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I tried looking at it, but I'm afraid I got completely lost in the first step. Where do you get x - 2y + 4 = 10 from?
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keltingmeith

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Re: VCE Methods Question Thread!
« Reply #18700 on: August 13, 2020, 11:39:52 am »
+1
First off, I'd like to thank James for his last response to my question :)
It helped.

Second, I have a new question regarding simultaneous equations.
I've gone wrong somewhere in the process of answering this question on the Elimination method. I can't see where.
If anyone here is willing to help I would much appreciate it :)
Many thanks,
Corey

Making a2 was unnecessary, but not wrong, I guess. Your issue is you said 8y=4 means that y=2

I tried looking at it, but I'm afraid I got completely lost in the first step. Where do you get x - 2y + 4 = 10 from?

They added 4 to both sides of the first equation
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Corey King

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Re: VCE Methods Question Thread!
« Reply #18701 on: August 13, 2020, 11:53:34 am »
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Making a2 was unnecessary, but not wrong, I guess. Your issue is you said 8y=4 means that y=2

They added 4 to both sides of the first equation

Ah I see, that was redundant. Thank you :)
Another silly operations error. I seem to make a lot of those. Anything you would recommend that could reduce the amount I make?
Gratefully,
Corey

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Re: VCE Methods Question Thread!
« Reply #18702 on: August 13, 2020, 12:27:22 pm »
+1
Ah I see, that was redundant. Thank you :)
Another silly operations error. I seem to make a lot of those. Anything you would recommend that could reduce the amount I make?
Gratefully,
Corey

So like, this might sound a little odd, but my suggestion is to just whenever you make a mistake - don't just figure out what you did wrong, do the question again from scratch. Hell, if you know you're making mistakes like these, don't check your working to see what you did wrong (because hell, even for me it took me a while to see what you did wrong, and I'm not biased by your own thinking of, "but I did everything right?" that everyone has when analysing their own questions or proof-reading their own essays), just do the question again blindly and see if you get the same answer.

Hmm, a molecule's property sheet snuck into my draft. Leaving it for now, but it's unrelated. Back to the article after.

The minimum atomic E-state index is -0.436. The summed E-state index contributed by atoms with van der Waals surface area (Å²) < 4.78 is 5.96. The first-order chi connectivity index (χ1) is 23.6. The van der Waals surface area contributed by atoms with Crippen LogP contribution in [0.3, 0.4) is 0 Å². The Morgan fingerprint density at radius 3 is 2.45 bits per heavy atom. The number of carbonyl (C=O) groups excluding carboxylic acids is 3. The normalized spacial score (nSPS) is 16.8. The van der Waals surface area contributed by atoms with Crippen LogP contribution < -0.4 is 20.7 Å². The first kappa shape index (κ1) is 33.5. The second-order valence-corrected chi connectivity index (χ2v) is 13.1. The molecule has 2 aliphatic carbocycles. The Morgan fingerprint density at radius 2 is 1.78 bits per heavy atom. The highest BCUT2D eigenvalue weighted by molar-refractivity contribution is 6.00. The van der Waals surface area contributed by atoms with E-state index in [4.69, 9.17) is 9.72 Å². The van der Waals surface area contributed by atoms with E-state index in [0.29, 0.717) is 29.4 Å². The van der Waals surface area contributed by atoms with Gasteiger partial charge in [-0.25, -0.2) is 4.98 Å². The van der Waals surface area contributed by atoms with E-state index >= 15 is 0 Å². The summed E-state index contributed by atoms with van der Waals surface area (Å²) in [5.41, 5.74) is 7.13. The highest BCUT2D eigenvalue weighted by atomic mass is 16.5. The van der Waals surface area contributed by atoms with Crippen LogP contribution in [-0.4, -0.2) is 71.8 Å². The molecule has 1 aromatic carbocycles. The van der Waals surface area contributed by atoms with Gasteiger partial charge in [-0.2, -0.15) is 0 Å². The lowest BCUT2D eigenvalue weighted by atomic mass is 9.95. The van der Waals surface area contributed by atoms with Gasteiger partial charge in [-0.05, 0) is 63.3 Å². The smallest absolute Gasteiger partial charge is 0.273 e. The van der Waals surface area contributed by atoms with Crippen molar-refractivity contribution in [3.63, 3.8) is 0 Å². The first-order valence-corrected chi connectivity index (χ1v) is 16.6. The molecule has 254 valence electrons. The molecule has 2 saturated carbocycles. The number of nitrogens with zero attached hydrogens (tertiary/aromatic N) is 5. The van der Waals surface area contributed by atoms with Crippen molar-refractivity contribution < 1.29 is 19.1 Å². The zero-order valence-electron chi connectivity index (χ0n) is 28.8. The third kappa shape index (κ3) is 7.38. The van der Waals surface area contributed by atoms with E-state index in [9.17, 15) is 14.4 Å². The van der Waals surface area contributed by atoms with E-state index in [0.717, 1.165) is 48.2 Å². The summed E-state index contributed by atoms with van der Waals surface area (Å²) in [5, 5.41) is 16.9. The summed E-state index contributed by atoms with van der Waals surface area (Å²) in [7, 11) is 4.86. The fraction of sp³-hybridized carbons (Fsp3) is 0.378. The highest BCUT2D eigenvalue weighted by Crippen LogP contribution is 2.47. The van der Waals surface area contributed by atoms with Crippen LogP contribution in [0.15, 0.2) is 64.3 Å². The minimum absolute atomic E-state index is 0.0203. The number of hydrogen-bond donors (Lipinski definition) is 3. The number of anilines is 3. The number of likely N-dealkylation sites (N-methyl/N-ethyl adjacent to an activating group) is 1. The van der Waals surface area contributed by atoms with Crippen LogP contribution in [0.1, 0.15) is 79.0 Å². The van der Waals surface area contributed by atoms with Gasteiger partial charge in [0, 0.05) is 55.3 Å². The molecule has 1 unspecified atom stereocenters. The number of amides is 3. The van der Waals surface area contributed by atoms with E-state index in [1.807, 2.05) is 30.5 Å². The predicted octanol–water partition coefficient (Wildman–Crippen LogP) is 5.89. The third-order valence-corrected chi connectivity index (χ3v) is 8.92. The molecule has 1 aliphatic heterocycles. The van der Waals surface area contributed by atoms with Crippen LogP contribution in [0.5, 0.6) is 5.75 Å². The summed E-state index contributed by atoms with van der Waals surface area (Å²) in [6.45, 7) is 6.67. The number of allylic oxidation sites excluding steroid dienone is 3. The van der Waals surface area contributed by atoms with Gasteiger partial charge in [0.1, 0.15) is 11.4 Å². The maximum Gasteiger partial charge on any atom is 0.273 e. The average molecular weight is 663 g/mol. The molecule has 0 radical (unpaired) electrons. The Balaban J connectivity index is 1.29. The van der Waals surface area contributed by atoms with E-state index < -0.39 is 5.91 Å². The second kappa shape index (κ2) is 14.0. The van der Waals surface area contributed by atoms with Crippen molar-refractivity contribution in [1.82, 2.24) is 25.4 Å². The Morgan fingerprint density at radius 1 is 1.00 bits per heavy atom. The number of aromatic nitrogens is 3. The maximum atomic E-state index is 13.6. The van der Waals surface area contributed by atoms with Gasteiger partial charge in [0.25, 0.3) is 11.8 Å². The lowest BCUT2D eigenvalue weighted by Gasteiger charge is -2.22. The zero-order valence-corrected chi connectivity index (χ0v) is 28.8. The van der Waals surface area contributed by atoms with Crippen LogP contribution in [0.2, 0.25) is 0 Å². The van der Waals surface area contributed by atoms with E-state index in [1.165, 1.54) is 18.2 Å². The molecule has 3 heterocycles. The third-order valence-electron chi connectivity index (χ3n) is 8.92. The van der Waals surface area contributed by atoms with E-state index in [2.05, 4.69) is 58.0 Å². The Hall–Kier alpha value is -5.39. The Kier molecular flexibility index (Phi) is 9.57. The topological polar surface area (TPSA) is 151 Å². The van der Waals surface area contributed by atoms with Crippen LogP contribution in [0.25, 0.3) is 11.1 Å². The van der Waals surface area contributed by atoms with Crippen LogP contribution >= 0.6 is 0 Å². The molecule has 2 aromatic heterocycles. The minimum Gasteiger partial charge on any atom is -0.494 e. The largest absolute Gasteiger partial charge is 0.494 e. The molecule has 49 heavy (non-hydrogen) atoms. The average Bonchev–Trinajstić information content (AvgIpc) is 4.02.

I had a teacher who used to say, "practice doesn't make perfect - perfect practice makes perfect". And so, if you're constantly making silly little calculation errors, that's not perfect practice. But if you make sure that every question you do, you've done it at least once without making this little mistakes, you might be able to slowly ease them out of your own thinking so that you don't make them in an exam. Hell, if you have time in an exam, find the questions worth the most marks and do them a second time to see if you get the same answer. Can't hurt, as long as you're not doing it on your actual exam booklet (you should be able to get spare paper in your exams)

I have no proof that this will work, but tbh the only other advice I have is, "make sure you double check your working, always be careful, read every line twice, etc.", which we all know isn't that effective.
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Re: VCE Methods Question Thread!
« Reply #18703 on: August 13, 2020, 02:35:25 pm »
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Ah I see, that was redundant. Thank you :)
Another silly operations error. I seem to make a lot of those. Anything you would recommend that could reduce the amount I make?
Gratefully,
Corey

I've found using a log of mistakes helps me & as meithy said making sure to redo questions correctly.  This might be obvious but I also find that slowing down and writing the steps out properly rather than trying to rush through it in my head makes a big difference. 

Also going to add in that when checking an answer try seeing if you can use a different method so you don't fall into the same thinking traps.

Hope this helps :)

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Re: VCE Methods Question Thread!
« Reply #18704 on: August 15, 2020, 01:29:54 pm »
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Why is loge(4)/2 the same as loge(2)??